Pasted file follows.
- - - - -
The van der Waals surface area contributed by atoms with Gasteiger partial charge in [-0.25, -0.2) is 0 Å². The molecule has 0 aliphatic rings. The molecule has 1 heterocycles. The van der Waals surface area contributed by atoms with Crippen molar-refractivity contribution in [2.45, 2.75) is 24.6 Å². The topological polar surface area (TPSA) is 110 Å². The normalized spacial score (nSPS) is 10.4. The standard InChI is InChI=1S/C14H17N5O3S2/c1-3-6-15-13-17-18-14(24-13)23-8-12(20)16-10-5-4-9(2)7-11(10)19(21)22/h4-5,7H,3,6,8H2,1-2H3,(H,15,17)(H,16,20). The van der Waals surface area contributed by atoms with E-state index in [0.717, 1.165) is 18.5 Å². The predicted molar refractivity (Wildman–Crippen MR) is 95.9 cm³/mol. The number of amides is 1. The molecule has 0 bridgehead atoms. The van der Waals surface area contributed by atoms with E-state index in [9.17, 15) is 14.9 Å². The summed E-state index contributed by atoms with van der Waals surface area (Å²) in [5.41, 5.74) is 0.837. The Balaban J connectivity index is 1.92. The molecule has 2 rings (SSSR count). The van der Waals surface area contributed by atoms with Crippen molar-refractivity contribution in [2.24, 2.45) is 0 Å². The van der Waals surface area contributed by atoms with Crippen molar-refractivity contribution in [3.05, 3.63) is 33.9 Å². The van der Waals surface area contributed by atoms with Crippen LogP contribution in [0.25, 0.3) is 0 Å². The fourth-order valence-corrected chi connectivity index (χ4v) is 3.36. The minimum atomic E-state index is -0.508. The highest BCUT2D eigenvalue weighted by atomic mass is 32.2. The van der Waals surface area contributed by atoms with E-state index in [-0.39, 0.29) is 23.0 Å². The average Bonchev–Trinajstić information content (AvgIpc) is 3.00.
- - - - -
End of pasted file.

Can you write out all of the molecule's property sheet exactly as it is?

The van der Waals surface area contributed by atoms with Gasteiger partial charge in [-0.25, -0.2) is 0 Å². The molecule has 0 aliphatic rings. The molecule has 1 heterocycles. The van der Waals surface area contributed by atoms with Crippen molar-refractivity contribution in [2.45, 2.75) is 24.6 Å². The topological polar surface area (TPSA) is 110 Å². The normalized spacial score (nSPS) is 10.4. The standard InChI is InChI=1S/C14H17N5O3S2/c1-3-6-15-13-17-18-14(24-13)23-8-12(20)16-10-5-4-9(2)7-11(10)19(21)22/h4-5,7H,3,6,8H2,1-2H3,(H,15,17)(H,16,20). The van der Waals surface area contributed by atoms with E-state index in [0.717, 1.165) is 18.5 Å². The predicted molar refractivity (Wildman–Crippen MR) is 95.9 cm³/mol. The number of amides is 1. The molecule has 0 bridgehead atoms. The van der Waals surface area contributed by atoms with E-state index in [9.17, 15) is 14.9 Å². The summed E-state index contributed by atoms with van der Waals surface area (Å²) in [5.41, 5.74) is 0.837. The Balaban J connectivity index is 1.92. The molecule has 2 rings (SSSR count). The van der Waals surface area contributed by atoms with Crippen molar-refractivity contribution in [2.24, 2.45) is 0 Å². The van der Waals surface area contributed by atoms with Crippen molar-refractivity contribution in [3.05, 3.63) is 33.9 Å². The van der Waals surface area contributed by atoms with Crippen LogP contribution in [0.25, 0.3) is 0 Å². The fourth-order valence-corrected chi connectivity index (χ4v) is 3.36. The minimum atomic E-state index is -0.508. The highest BCUT2D eigenvalue weighted by atomic mass is 32.2. The van der Waals surface area contributed by atoms with E-state index in [-0.39, 0.29) is 23.0 Å². The average Bonchev–Trinajstić information content (AvgIpc) is 3.00.